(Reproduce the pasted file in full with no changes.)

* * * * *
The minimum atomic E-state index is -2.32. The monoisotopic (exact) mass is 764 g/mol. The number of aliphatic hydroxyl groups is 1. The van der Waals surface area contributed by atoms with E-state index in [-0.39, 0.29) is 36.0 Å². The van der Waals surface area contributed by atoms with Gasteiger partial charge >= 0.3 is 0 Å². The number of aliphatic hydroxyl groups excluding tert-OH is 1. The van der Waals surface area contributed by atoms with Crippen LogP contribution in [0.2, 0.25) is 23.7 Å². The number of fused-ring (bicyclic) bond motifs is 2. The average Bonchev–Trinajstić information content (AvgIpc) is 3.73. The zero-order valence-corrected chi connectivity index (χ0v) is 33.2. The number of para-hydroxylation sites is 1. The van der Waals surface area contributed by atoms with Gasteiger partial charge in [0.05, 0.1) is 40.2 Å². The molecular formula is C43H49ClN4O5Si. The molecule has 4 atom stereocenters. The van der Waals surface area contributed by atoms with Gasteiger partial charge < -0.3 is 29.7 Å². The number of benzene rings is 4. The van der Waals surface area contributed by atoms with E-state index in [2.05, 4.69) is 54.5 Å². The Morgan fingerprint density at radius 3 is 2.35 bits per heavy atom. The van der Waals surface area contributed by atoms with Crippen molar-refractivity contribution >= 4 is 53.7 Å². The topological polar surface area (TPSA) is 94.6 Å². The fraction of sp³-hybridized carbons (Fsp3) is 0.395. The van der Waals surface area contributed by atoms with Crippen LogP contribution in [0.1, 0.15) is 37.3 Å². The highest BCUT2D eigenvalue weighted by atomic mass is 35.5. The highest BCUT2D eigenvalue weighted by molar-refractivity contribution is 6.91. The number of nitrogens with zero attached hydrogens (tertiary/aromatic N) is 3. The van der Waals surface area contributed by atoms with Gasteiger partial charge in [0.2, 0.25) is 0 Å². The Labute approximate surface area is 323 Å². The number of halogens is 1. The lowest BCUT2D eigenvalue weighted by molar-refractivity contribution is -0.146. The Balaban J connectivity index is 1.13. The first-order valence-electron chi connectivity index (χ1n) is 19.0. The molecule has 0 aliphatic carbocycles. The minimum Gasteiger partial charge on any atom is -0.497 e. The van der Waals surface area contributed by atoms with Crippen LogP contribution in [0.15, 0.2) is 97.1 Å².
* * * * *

The minimum atomic E-state index is -2.32. The monoisotopic (exact) mass is 764 g/mol. The number of aliphatic hydroxyl groups is 1. The van der Waals surface area contributed by atoms with E-state index in [-0.39, 0.29) is 36.0 Å². The van der Waals surface area contributed by atoms with Gasteiger partial charge >= 0.3 is 0 Å². The number of aliphatic hydroxyl groups excluding tert-OH is 1. The van der Waals surface area contributed by atoms with Crippen LogP contribution in [0.2, 0.25) is 23.7 Å². The number of fused-ring (bicyclic) bond motifs is 2. The average Bonchev–Trinajstić information content (AvgIpc) is 3.73. The zero-order valence-corrected chi connectivity index (χ0v) is 33.2. The number of para-hydroxylation sites is 1. The van der Waals surface area contributed by atoms with Gasteiger partial charge in [0.05, 0.1) is 40.2 Å². The molecular formula is C43H49ClN4O5Si. The molecule has 4 atom stereocenters. The van der Waals surface area contributed by atoms with Gasteiger partial charge < -0.3 is 29.7 Å². The number of benzene rings is 4. The van der Waals surface area contributed by atoms with E-state index in [2.05, 4.69) is 54.5 Å². The Morgan fingerprint density at radius 3 is 2.35 bits per heavy atom. The van der Waals surface area contributed by atoms with Crippen molar-refractivity contribution >= 4 is 53.7 Å². The topological polar surface area (TPSA) is 94.6 Å². The fraction of sp³-hybridized carbons (Fsp3) is 0.395. The van der Waals surface area contributed by atoms with Crippen LogP contribution in [0.1, 0.15) is 37.3 Å². The highest BCUT2D eigenvalue weighted by atomic mass is 35.5. The highest BCUT2D eigenvalue weighted by molar-refractivity contribution is 6.91. The number of nitrogens with zero attached hydrogens (tertiary/aromatic N) is 3. The van der Waals surface area contributed by atoms with Gasteiger partial charge in [0.2, 0.25) is 0 Å². The Labute approximate surface area is 323 Å². The number of halogens is 1. The lowest BCUT2D eigenvalue weighted by molar-refractivity contribution is -0.146. The Balaban J connectivity index is 1.13. The first-order valence-electron chi connectivity index (χ1n) is 19.0. The molecule has 0 aliphatic carbocycles. The minimum Gasteiger partial charge on any atom is -0.497 e. The van der Waals surface area contributed by atoms with Crippen LogP contribution in [0.15, 0.2) is 97.1 Å².